NewsNotes - March 2009

In This Issue (click on a button or heading to jump to that section)
In Other News EPS News If you insist upon fighting to protect me, or “our” country, let it be understood, soberly and rationally between us, that you are fighting to gratify a sex instinct which I cannot share; to procure benefits which I have not shared and probably will not share; but not to gratify my instincts, or protect either myself or my country. For, the outside will say, in fact, as a woman, I have no country. As a woman I want no country. As a woman, my country is the whole world...

~Virginia Woolf

In Other News Links
In Other News In Other News
Funding Funding and Employment Opportunities
Food Food for Thought
Publications EPS Publications
Action Corner Action Corner
How Can I Help Upcoming Events
How Can I Help?
EPS News

The 6th Anniversary of the Iraq War issue of EPS Quarterly hits the streets this week. Articles include:

  • Stimulate the Economy: Cut the Defense Budget, Winslow Wheeler
  • Repudiate the Carter Doctrine, Michael Klare
  • Congressman Barney Frank's Plan to Reduce Military Spending by 25 Percent
  • Defense Doesn't Need Stimulus, William Hartung and Christopher Preble
  • Responsible Governance Requires a Closer Look at the Pentagon Budget, Charles Knight, Carl Conetta, and James P. McGovern
  • Like a Mirage in the Desert: Full withdrawal may recede into the time horizon, Charles Knight
  • Lessons Learned for Afghanistan, Neil Abercrombie

The 13th Annual International Conference on Economics and Security will take place June 24–26, 2009 at CITY College in Thessaloniki, Greece. The conference is sponsored by EPS-UK; EPS-Greece; the Business Administration and Economics Department, CITY College, an affiliated institution of the University of Sheffield; the University of the West of England; and SEERC (South East European Research Centre). The conference will have plenary sessions with keynote speakers, plus specialist workshop streams.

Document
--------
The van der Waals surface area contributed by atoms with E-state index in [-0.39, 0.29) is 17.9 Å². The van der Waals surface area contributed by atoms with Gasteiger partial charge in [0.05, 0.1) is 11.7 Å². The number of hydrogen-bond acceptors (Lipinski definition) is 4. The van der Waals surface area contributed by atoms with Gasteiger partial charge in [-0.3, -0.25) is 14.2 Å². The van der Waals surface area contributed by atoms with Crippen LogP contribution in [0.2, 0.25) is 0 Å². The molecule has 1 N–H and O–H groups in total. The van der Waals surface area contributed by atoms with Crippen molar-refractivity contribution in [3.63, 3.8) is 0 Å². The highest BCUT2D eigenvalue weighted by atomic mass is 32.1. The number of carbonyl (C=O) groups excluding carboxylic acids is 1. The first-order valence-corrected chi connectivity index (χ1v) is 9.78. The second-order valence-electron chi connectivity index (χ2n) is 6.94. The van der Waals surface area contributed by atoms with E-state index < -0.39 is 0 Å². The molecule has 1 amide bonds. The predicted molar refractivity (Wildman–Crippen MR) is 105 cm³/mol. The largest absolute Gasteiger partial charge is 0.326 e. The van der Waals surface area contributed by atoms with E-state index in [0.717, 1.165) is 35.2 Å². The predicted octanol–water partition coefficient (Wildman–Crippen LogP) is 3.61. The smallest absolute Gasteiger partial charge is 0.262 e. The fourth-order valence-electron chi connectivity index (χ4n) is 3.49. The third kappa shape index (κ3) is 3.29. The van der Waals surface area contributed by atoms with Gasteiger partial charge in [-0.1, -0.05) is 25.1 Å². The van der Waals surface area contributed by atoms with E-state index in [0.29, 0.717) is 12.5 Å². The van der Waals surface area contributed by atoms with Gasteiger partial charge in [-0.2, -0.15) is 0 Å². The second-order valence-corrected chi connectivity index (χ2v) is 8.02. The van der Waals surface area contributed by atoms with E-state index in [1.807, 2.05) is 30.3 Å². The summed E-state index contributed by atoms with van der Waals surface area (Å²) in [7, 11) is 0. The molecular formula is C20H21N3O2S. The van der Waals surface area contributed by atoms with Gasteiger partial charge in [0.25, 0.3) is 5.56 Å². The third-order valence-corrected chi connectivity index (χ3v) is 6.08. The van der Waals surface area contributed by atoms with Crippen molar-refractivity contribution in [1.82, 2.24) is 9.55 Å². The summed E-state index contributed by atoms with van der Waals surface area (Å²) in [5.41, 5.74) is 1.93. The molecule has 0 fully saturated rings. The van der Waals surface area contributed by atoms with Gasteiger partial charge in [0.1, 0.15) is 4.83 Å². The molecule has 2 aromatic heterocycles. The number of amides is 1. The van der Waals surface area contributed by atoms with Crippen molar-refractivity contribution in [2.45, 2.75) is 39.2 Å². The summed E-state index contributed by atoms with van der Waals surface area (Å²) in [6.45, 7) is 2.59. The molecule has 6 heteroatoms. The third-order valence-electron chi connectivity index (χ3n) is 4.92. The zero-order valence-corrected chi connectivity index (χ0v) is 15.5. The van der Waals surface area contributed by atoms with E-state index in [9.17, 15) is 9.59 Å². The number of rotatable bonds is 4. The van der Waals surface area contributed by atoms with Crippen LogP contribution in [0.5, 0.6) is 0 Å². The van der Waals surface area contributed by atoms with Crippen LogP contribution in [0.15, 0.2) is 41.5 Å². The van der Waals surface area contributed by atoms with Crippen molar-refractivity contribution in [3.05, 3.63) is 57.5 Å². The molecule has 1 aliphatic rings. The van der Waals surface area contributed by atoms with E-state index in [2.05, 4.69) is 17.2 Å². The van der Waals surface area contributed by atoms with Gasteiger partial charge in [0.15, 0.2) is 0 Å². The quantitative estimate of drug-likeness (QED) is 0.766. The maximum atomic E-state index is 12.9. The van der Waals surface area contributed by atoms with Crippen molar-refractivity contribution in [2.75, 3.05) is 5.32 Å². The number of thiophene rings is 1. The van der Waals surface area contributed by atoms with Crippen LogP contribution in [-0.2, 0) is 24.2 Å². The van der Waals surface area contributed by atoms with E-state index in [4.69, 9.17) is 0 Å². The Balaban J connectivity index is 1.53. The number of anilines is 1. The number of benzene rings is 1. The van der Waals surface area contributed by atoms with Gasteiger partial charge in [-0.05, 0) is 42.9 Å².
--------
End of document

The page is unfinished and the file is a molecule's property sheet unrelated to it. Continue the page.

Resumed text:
Proposed topics include:

• Security in the Balkan region
• European security
• Economics of security
• Globalization and the restructuring of the MIC
• Militarism and development
• Security sector reform
• Economics of conflict and war
• Economics of post-conflict reconstruction
• Economics of arms procurement, trade and offsets
• Arms races and alliances
• Peace science
• Conversion and demilitarization
• Economics of terrorism

The conference website is


Vol. 4, No. 1 of the Economics of Peace and Security Journal is now available online. Non-subscribers can access the abstracts and contents pages. This issue contains symposia on defense innovation and the economics of conflict with contributions by:

  • Renaud Bellais on defense innovation and venture capital
  • Sylvain Daffix and Yves Jacquin on European defense R&D and national R&D systems
  • Peter Hall and Andrew James on industry structure and innovation in the British defense sector
  • Philip Verwimp introduces the symposium articles
  • S. Mansoob Murshed on greed, grievance, and social contract
  • M. Zulfan Tadjoeddin and Anis Chowdhury on violence in Indonesia
  • Ana María Ibáñez on forced displacement in Colombia
  • Steven Spittaels and Filip Hilgert on conflict mapping in the Congo

And articles by: